New York City is reeling from a torrential storm that has left at least two people dead, stranded hundreds of thousands without power and crippled much of the city's transportation system.
As of early Tuesday morning, there were reports of numerous residents trapped in their homes due to the high waters that submerged portions of Staten Island and the Rockaways. With many roads impassable, the Fire Department was forced to reach those trapped by boat.
Police are reporting two confirmed deaths caused by Sandy as of early Tuesday morning. Both are in Queens, according to police.
Fire officials say one man in Queens was struck and killed by a tree just before 7:30 p.m. Monday night.
Fire officials said they rescued people trapped in a flooded house in Dongan Hills in Staten Island. In Rockaway Beach, chunks of the boardwalk could be seen breaking off and floating away.
Meanwhile, Consolidated Edison says that more than 500,000 customers are without power throughout the five boroughs, including portions of Manhattan from the southern tip up to 39th Street.
According to Consolidated Edison, as of approximately 7:45 a.m. Tuesday, there were approximately 231,756 customers in Manhattan without power, as well as about 74,423 customers without power in Brooklyn, about 86,206 customers in Queens, about 82,905 customers in Staten Island and about 42,518 customers in the Bronx.
"This will be one for the record books," said John Miksad, Con Ed's senior vice president of electric operations. "This will be the largest storm-related outage in our history."
Miksad said that there was an explosion at a Con Ed substation at East 14th Street and the FDR Drive.
According to Miksad, the explosion affected approximately 310,000 customers total.
There were no injuries in the explosion and no workers were trapped, according to Miksad, and the cause of the incident is still under investigation.
Miksad said it was too early to give a firm timetable for restoring power to customers affected by the damaged substation, saying "We are in a bit of uncharted territory."
Miksad also said those affected by an outage of this magnitude should not expect backup generators from Con Ed.
Before the explosion at the Con Ed substation, Miksad said Con Ed preemptively shut off three networks, two in Manhattan and one in Brooklyn, in anticipation of high tides, which Miksad said reached peak levels of as high as 14 feet.
Miksad estimated that it would take three to four days to restore power to the three networks preemptively shut off once Con Ed could get access to them.
According to Miksad, the pre-planned outages affected approximately 34,000 customers.
Miksad said there was also a separate, significant outage in Staten Island.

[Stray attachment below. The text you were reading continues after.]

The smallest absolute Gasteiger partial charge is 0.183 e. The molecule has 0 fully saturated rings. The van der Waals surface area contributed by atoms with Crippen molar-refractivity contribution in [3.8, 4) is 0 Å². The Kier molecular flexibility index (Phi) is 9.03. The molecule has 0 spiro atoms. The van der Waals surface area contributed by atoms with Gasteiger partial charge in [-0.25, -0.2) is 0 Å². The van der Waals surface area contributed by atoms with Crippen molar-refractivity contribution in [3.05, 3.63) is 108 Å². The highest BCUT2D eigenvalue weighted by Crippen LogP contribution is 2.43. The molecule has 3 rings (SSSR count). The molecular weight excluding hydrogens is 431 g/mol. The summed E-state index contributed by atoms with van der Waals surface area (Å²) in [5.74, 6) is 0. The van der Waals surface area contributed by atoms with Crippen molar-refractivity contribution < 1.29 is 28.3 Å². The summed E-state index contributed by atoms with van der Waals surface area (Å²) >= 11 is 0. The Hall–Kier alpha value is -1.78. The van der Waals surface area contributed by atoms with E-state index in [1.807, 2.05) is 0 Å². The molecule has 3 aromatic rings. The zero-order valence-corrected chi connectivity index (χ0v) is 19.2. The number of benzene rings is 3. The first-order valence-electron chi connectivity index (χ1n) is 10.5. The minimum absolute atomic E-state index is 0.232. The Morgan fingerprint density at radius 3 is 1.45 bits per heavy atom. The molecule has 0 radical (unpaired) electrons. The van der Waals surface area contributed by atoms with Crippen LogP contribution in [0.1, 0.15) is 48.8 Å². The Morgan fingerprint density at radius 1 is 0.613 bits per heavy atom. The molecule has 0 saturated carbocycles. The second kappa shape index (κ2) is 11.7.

According to Miksad, customer counts could continue to rise. Estimates for restoration could also change as Con Ed workers assess the damage, according to Miksad.
Con Ed officials continue to request that residents avoid downed power lines in their area.
To report a power outage, call 1-800-75-ConEd or log on to coned.com.
MTA Chairman Joseph Lhota released a statement early Tuesday morning that said that seven subway tunnels under the East River flooded.
According to Lhota, Metro-North lost power from 59th Street to Croton-Harmon on the Hudson line and to New Haven on the New Haven line.
In addition, Lhota said in the statement that the Long Island Railroad suffered flooding in its East River tunnel and evacuated its West Side Yards.
Lhota said that six bus garages were disabled by high water.
An MTA spokesperson said that water has entered tunnels on the 1 line between Chambers Street to South Ferry in Lower Manhattan, subway tunnels under the East River, and the subway yard at 148th Street in Harlem.
The agency expects water in all subway lines in Lower Manhattan, but MTA crews say they will wait until the high tide and flood waters recede on Tuesday before they can pump out the water.
"In 108 years, our employees have never faced a challenge like the one that confronts us now," Lhota said in his statement. "All of us at the MTA are committed to restoring the system as quickly as we can to help bring New York back to normal."
Rising flood waters forced the Port Authority to close LaGuardia, Newark and John F. Kennedy Airports at 8 p.m. Monday. Those airports remain closed as of 6 a.m. Tuesday, according to the Port Authority.
The Port Authority says that the Lincoln Tunnel is the only one of their crossings open as of 6 a.m. Tuesday. The Holland Tunnel, the George Washington Bridge, the Goethals Bridge, the Bayonne Bridge and the Outerbridge Crossing are closed until further notice.
All PATH train service and bus service out of the Port Authority Bus Terminal is suspended until further notice, according to the Port Authority.
During the storm, storm surge levels peaked at 13.88 feet at the Battery, which was a new record. North shore flooding levels were at 13.4 feet at 11:20 p.m. Monday.
"The storm has met our expectations," Mayor Michael Bloomberg told reporters at a Monday night press conference.
Among the storm's effects, Bloomberg said that the backup power at NYU Langone Medical center had failed and that 215 patients were in the process of being moved to nearby facilities.
New York City Health and Hospitals Corporation officials said that Coney Island Hospital had no power as of 1:30 a.m. Tuesday but was not evacuating because critical patients were moved out before the storm.
Police say the 60th Precinct House in Coney Island was evacuated to another Brooklyn precinct. Officers in the 60th Precinct are still conducting patrols in the area.
Mayor Bloomberg said in his Monday night press conference that the heaviest rain has passed and the rest of the rain will be only showers.
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Mayor Michael Bloomberg spoke about Sandy's damage at a press conference Monday night.